“Brianna. I already agreed. You don’t have to sell me on it.”
She went to take another drink and glanced away from the road, surprised the bottle was already empty. When had that happened?
“Baby,” Garrett warned, then louder, “Brianna!”
She glanced back up, just in time to realize she was drifting into the other lane right in front of an oncoming truck. With a swift jerk of the wheel, they skimmed by with less than a foot between their mirror and the oncoming vehicle, the other driver hammering on his horn. In the backseat, the child ghost leaned forward, her hands making sawing motions like she was carving up meat.
“You’ve gotta pay attention!” Garrett roared.
“Well, yelling’s not gonna help!”
“You almost got us killed! I think a little yelling’s in order!”
“I’m sorry,” she shouted, but her mouth tasted like dried tea leaves. Her hands on the wheel were shaking, and not from fright. She said quietly, “Garrett, I don’t feel so great.”
“Having a heart attack? Cause I sure am.”
“No, I mean it. I think something’s wrong.”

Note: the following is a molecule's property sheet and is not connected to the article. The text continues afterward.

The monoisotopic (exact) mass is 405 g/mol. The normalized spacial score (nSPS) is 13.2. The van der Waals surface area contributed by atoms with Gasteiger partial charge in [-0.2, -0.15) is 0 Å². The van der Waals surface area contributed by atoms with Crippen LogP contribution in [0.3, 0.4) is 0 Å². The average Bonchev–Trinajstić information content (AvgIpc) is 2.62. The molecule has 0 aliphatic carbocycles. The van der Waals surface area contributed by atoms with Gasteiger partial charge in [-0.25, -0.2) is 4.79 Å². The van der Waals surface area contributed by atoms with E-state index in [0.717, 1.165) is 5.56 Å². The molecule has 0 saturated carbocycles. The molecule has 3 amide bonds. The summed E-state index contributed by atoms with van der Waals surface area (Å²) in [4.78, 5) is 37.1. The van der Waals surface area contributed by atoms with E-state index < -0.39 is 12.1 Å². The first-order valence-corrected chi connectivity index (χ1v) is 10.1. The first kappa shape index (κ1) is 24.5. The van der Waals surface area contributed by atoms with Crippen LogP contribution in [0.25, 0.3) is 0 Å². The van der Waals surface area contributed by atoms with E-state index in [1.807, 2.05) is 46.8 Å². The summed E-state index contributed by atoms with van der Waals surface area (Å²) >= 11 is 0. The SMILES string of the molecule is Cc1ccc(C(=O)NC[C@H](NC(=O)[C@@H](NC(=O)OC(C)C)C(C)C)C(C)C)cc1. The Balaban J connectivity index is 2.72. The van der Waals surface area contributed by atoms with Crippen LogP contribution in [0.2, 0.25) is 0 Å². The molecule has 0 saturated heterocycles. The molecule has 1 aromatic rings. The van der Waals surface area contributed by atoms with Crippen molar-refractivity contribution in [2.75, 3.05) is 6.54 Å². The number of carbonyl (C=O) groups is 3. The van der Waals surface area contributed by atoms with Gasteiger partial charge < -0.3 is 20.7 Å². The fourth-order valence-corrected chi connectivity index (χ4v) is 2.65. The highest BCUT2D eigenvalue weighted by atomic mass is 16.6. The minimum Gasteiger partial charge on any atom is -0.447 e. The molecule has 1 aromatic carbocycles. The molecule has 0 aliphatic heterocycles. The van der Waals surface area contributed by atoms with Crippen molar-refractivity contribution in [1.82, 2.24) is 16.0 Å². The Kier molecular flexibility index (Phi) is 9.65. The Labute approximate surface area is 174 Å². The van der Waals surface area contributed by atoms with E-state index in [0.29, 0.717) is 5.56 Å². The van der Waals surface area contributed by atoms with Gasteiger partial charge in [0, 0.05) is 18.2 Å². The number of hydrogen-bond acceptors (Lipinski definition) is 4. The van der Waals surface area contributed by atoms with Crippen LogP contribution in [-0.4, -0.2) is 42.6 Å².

That stopped him. His eyes locked on her and noticed for the first time how intense her flush had become. Sweat had gathered and dried around her neckline, and she looked about ready to throw up. “Hit your emergency blinkers.”
“Yeah,” she said, almost childlike. She fumbled at the button and slowed for the next turnoff. They came to a jerking stop and she almost forgot to put the SUV in park. Garrett leaned over and felt her forehead. Burning up, and hard. His own head was aching, but he’d been drinking more water than she had and he didn’t feel nearly as feverish. He dug in the back and gave her another bottle of water. It didn’t go down well – or at all. She opened the door, undid her seatbelt, and spat back up a thin drizzle of brownish fluid.